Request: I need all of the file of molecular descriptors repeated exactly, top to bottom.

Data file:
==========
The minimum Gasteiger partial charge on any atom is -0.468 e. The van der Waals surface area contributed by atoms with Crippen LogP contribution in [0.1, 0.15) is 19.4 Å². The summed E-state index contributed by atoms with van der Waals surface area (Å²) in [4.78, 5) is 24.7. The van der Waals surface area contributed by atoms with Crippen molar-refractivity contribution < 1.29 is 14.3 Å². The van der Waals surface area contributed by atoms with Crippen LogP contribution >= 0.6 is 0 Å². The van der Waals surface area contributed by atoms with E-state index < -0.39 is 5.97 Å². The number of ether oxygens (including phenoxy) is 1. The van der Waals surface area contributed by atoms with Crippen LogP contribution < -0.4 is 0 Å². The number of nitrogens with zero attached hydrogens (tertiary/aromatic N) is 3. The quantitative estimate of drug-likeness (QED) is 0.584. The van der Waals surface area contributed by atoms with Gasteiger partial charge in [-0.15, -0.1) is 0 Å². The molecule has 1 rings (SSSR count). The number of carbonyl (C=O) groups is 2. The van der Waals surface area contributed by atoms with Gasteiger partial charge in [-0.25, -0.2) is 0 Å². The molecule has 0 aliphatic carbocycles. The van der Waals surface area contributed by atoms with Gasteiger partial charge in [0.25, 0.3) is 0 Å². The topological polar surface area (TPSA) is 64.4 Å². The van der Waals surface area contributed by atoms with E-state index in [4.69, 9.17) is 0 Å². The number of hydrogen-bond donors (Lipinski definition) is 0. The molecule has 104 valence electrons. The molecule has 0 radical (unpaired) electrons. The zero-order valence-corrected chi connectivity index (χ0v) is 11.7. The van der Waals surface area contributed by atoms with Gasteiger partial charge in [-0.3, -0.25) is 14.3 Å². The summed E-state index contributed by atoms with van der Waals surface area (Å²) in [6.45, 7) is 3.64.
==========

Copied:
The minimum Gasteiger partial charge on any atom is -0.468 e. The van der Waals surface area contributed by atoms with Crippen LogP contribution in [0.1, 0.15) is 19.4 Å². The summed E-state index contributed by atoms with van der Waals surface area (Å²) in [4.78, 5) is 24.7. The van der Waals surface area contributed by atoms with Crippen molar-refractivity contribution < 1.29 is 14.3 Å². The van der Waals surface area contributed by atoms with Crippen LogP contribution >= 0.6 is 0 Å². The van der Waals surface area contributed by atoms with E-state index < -0.39 is 5.97 Å². The number of ether oxygens (including phenoxy) is 1. The van der Waals surface area contributed by atoms with Crippen LogP contribution < -0.4 is 0 Å². The number of nitrogens with zero attached hydrogens (tertiary/aromatic N) is 3. The quantitative estimate of drug-likeness (QED) is 0.584. The van der Waals surface area contributed by atoms with Gasteiger partial charge in [-0.15, -0.1) is 0 Å². The molecule has 1 rings (SSSR count). The number of carbonyl (C=O) groups is 2. The van der Waals surface area contributed by atoms with Gasteiger partial charge in [-0.25, -0.2) is 0 Å². The molecule has 0 aliphatic carbocycles. The van der Waals surface area contributed by atoms with Gasteiger partial charge in [0.25, 0.3) is 0 Å². The topological polar surface area (TPSA) is 64.4 Å². The van der Waals surface area contributed by atoms with E-state index in [4.69, 9.17) is 0 Å². The number of hydrogen-bond donors (Lipinski definition) is 0. The molecule has 104 valence electrons. The molecule has 0 radical (unpaired) electrons. The zero-order valence-corrected chi connectivity index (χ0v) is 11.7. The van der Waals surface area contributed by atoms with Gasteiger partial charge in [-0.3, -0.25) is 14.3 Å². The summed E-state index contributed by atoms with van der Waals surface area (Å²) in [6.45, 7) is 3.64.